AIS4028 Women and Development in Asia
Topic: Feminization of Poverty: A study of sex and tourism in Cambodia
- Introduction to feminization of poverty
- What is a problem?
- Why is a problem?
- Prevalence of sex and tourism in SEA
- Significance of study
- Why Cambodia?
- Why sex tourism?
- Research questions
- Why exists?
- When and where exists?
- Why related to feminization of poverty?
- Arguments + analysis
- All solutions (Are those solution workable?) - Effectiveness confined to:
- weak enforcement of law
- interfere of NGOs?
- Find out best solutions & reasons
E. Limitation of study
Some draft ideas of the presentation
Problem: Contributing factors
1. a) 35.9% of the population lived under the poverty line (Asian Development Bank
2002 cited in Thomas 2003: 186)
2. High cost of protracted civil war by Khmer Rouge’s genocidal regime
3. a) Lack basic support service especially rural areas, few options for survival
b) Girls are forced to join the sexual industry because of poverty (confirms by
Frances Finnegan cited in Thomas 2003:192). Some girls are bought into brothels
by their parents, and some are even willing to be sold because they think that will
benefit their families in order to pay the family debts (Bobak 1996; Thomas
c) 1/3 girls aged below 18 (Oxfam cited in Thomas 2003)
d) Sell lands, asset, deceived into sex-worker
1. Increasing number of international tourist arrivals (120,000 in 1993 to 352,000 in
- forecast of reaching 3.2 million by 2010 (WTO 2004)
2. Hodgson mentions sex tourism involves the systematic and deliberate exploitation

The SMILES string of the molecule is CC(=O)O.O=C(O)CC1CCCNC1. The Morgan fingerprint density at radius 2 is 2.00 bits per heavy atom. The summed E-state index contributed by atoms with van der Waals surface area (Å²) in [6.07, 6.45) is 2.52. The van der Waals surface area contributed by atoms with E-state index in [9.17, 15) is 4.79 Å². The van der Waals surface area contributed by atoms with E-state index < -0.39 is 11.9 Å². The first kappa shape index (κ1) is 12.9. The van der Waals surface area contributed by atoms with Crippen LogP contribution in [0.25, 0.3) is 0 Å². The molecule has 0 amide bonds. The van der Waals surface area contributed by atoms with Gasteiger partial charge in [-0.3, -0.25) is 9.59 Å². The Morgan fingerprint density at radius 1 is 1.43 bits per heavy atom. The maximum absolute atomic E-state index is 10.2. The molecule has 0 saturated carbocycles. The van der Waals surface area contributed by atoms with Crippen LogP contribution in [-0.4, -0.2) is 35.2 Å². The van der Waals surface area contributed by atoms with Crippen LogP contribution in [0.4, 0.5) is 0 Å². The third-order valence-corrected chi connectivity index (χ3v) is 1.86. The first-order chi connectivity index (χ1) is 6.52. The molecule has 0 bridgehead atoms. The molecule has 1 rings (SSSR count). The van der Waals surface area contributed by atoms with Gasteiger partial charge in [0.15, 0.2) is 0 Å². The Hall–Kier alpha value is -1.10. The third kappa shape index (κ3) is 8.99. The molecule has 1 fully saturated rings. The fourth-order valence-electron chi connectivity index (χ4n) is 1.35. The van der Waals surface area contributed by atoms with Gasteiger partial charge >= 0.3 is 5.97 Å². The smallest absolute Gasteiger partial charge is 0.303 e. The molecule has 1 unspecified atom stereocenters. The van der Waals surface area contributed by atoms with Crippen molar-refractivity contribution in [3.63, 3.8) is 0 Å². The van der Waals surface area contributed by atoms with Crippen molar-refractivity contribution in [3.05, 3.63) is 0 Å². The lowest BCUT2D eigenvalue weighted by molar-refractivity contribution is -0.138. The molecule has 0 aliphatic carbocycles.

of many women and children who are pushed by economic condition
National Director of End Child Prostitution in Asian Tourism (ECPAT) says many
tourists come to Cambodia to take advantage of the poverty and vulnerability of
3. Number of prostitutes (6000 in 1990 to 80,000-100,000 in 2000) but some
Cambodian intelligence suggests that it could be as many as 300,000-500,000
(Reaksmey 1996 cited in Thomas 2003: 191)
Ø Corruption / Weak enforcement of law
1. Low salary to servants, high possibility to have bribery
2. Many traffickers are protected by well-connected, underpaid police force that
allows the business to continue in a “silent” way (Thomas 2003: 186)
1. Free trade, increase gap between rich and poor countries
2. Economic opportunities for developing countries
Sex Tourism in Cambodia
Ø Standard charge for a prostitute US$1.0 and US$300 for a virgin (much cheaper than in
other nearby countries such as Vietnam and Thailand (Thomas 2003: 189)
Ø easily prone to sexually transmitted diseases
HIV and AIDS, 100,000-120,000 Cambodians were HIV positive in 1996
Why related to feminization of poverty?
1. higher labour participation rate 74.5% in 2008 (one of the highest in SEA) (UN data (n.d.))
? female tend to withdraw from education earlier
male and female do not have equal access to education ? poverty ? vicious cycle
2. women earn money by engaging in prostitutions
increasing role in women-headed households
Discussion of possible solutions
With the bad effects and more and more serious situation of sex tourism in Cambodia, many stakeholders also make efforts to prevent sex tourism. The different kinds of interventions to counter sax tourism can be divided into three broad categories: prevention, protection and prosecution
Prevention of sex tourism include the improvement of education, the reduction of poverty, raising awareness in the public and provide support from community.
Protection mainly means to provide protection for the victims of sex tourism, like providing shelters, health care and mental health support, counseling serve, rehabilitation and help victims to back the society.
Prosecution includes rescue, investigation, arrest, deportation and the law of tourism. Prosecution could be mainly done by government and polices.
Analysis of the measurement:
from government side and NGO side.
Limitation of study
@ unable to do field work to obtain primary data
~ cannot fully explain the relationship between sex tourism and women poverty
@ may overlook the inequalities in the household (Brickell 2008: 301)
Paul Leung. 2003. “Sex Tourism: The Case of Cambodia.” Pp181-193 in Sex and
Tourism, edited by Thomas and Bob Mckercher. New York: The Haworth Hospitality Press.